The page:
How To Keep Snow From Sticking To Your Shovel
Keeping the snow from sticking to your snow shovel will help to speed up the process and make a challenging job easier. The following tips for keeping snow from sticking to your shovel involve using ordinary items you may have in your home or garage right now.
Coating the Shovel with Vaseline
Chances are pretty good that you have a jar of Vaseline in your home. Petroleum jelly is used by many to keep their skin from getting chapped due to the freezing cold conditions. The petroleum jelly creates a barrier that makes it harder for the cold to get through, and that is exactly why you should be using it to help keep snow from sticking to your shovel. Best to use a pair of rubber gloves to apply this slick solution so your hands and fingers are not going to be slippery too.
Before you head outside to begin working on moving any snow, grab the petroleum jelly and begin coating both sides of your snow shovel with this slippery mix. Make sure to only get it on the blade itself and not on the shaft or handle or it can make for a very slippery go of trying to grab hold of the shovel. Now the snow that you shovel should easily slide off the edge with very little effort.
A Few Shots of WD-40
There should be a can of WD-40 in every household just because of all the things it can fix with one squirt of the nozzle. Although WD-40 can be used in the house to stop squeaking doors and inside the garage to loosen sticking nuts or bolts, this video shows how it can be a lifesaver when it comes to making the snow shovel repel buildup. If the can of WD-40 you are going to use has the long tube attached to the spray nozzle, remove it because we do not need a fine spray as we are trying to coat the entire surface of the snow shovel.
Be sure to spray the surface of your snow shovel outside because you will be using quite a large amount of the WD-40 solution and it has a very strong odor. Give both sides an even coating of the WD-40, and reapply as needed when you begin to see the snow sticking to the blade after some time.
The Advantages of Paraffin Wax
Paraffin wax can be purchased at any craft store, and it can really make shoveling heavy snow much easier on your back and leg muscles. Usually the paraffin was comes in chunks, and once heated it becomes like liquid candle wax. Best to do this in a garage or outside, pour the heated wax over the snow shovel and use a brush to make a nice even coating.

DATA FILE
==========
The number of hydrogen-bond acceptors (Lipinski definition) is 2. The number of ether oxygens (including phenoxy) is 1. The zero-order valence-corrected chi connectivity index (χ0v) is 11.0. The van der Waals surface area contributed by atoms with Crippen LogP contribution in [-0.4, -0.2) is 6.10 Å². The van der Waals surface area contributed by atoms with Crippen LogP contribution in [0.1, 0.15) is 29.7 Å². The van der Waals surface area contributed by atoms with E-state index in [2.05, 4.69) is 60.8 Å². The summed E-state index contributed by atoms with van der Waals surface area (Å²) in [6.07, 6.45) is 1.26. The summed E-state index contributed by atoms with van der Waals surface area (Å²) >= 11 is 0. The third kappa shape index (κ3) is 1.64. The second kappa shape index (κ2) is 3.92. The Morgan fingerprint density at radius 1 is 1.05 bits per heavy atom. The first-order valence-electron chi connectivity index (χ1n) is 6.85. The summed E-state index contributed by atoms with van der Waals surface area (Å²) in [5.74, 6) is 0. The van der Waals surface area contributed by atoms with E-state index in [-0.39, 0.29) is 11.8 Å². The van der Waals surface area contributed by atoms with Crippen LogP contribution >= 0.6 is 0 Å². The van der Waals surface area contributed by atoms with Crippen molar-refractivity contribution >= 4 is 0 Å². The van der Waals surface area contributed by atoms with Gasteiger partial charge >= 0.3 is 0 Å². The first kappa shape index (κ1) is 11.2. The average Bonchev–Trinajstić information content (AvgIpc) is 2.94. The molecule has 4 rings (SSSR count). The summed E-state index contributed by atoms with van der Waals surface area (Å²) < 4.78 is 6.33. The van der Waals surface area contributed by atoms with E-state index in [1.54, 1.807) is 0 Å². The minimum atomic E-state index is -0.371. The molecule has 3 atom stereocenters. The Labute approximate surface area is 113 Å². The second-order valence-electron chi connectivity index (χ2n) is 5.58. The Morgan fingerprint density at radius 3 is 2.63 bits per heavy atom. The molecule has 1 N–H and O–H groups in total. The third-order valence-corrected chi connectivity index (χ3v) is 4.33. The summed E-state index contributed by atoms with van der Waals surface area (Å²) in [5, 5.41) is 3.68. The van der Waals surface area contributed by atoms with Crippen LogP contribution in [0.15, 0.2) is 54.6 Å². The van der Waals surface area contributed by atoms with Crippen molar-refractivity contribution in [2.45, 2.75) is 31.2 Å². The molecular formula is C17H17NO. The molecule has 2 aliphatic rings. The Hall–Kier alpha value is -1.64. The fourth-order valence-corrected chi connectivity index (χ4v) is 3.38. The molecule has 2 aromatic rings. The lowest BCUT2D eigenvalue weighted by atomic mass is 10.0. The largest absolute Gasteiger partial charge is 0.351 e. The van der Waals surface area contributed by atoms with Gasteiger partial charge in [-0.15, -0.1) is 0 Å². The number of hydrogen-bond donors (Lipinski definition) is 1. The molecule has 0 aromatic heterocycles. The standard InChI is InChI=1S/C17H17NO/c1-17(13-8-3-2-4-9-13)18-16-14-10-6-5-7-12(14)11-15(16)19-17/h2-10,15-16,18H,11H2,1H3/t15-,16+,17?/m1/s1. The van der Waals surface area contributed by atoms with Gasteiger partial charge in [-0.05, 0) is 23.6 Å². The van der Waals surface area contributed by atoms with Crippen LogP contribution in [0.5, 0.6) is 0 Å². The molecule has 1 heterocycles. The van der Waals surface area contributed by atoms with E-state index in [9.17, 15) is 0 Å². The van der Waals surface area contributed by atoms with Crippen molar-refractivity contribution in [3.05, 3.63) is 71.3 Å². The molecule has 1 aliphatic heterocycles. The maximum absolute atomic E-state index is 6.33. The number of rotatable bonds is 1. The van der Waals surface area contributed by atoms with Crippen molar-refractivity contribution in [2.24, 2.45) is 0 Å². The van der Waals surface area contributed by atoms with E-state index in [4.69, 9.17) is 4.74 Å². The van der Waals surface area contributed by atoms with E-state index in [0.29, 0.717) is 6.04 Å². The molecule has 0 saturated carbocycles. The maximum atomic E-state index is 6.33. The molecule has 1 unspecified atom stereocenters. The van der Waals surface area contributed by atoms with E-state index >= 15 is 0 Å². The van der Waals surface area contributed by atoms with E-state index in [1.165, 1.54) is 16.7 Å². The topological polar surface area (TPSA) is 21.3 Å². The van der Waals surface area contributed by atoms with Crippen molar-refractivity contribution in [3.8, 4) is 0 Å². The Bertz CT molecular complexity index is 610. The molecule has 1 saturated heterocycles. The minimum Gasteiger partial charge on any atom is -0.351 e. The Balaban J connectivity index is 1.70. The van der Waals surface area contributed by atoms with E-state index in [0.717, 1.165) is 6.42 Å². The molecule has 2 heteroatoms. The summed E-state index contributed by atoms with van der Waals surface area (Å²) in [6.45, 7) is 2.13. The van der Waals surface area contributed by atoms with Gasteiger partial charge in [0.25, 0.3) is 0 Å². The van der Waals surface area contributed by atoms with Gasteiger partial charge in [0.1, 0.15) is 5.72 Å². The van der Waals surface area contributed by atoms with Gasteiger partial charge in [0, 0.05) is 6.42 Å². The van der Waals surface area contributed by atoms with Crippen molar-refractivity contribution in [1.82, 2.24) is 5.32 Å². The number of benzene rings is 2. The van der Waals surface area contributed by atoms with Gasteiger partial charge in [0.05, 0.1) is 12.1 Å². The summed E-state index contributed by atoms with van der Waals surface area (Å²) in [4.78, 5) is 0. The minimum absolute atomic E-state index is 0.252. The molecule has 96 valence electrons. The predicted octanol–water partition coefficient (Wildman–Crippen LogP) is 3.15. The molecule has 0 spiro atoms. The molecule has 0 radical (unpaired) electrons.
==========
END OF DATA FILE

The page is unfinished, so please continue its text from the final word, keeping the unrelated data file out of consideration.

Once the coating of paraffin wax dries, it creates a slippery barrier on the shovel that allows snow to simply glide off after each stroke. Instead of trying to shake free that wet snow from your shovel and risk twisting your back or pulling a muscle, the wax allows that snow to simply fall off with the slightest of efforts.
Grabbing Your No-Stick Cooking Spray
Just about every homeowner has a can of no-stick cooking spray in the kitchen pantry. This spray is similar to WD-40 in that is creates a very slick surface that will not wash away easily. The brand or type of cooking spray does not matter, what does it that you apply a very generous and even coating to the surface of the snow shovel while inside the house to allow it to set.
Once it has created the slick shell to the surface of the snow shovel, you are ready to go outside and begin moving that precipitation. The advantage to using the cooking spray is those cans are very inexpensive, so you can keep reapplying as needed knowing without having to spend too much to get a new can. Keep a can in the trunk of your car just in case you are stranded away from home and need to dig your car out of snow with a shovel.
Any advantage you can have while shoveling show will not only shorten the time you are in those frigid conditions, it will put less strain on your body. Keeping the snow from sticking to your shovel reduces the need to keep trying to shake off snow that now glides right off the slicker surface.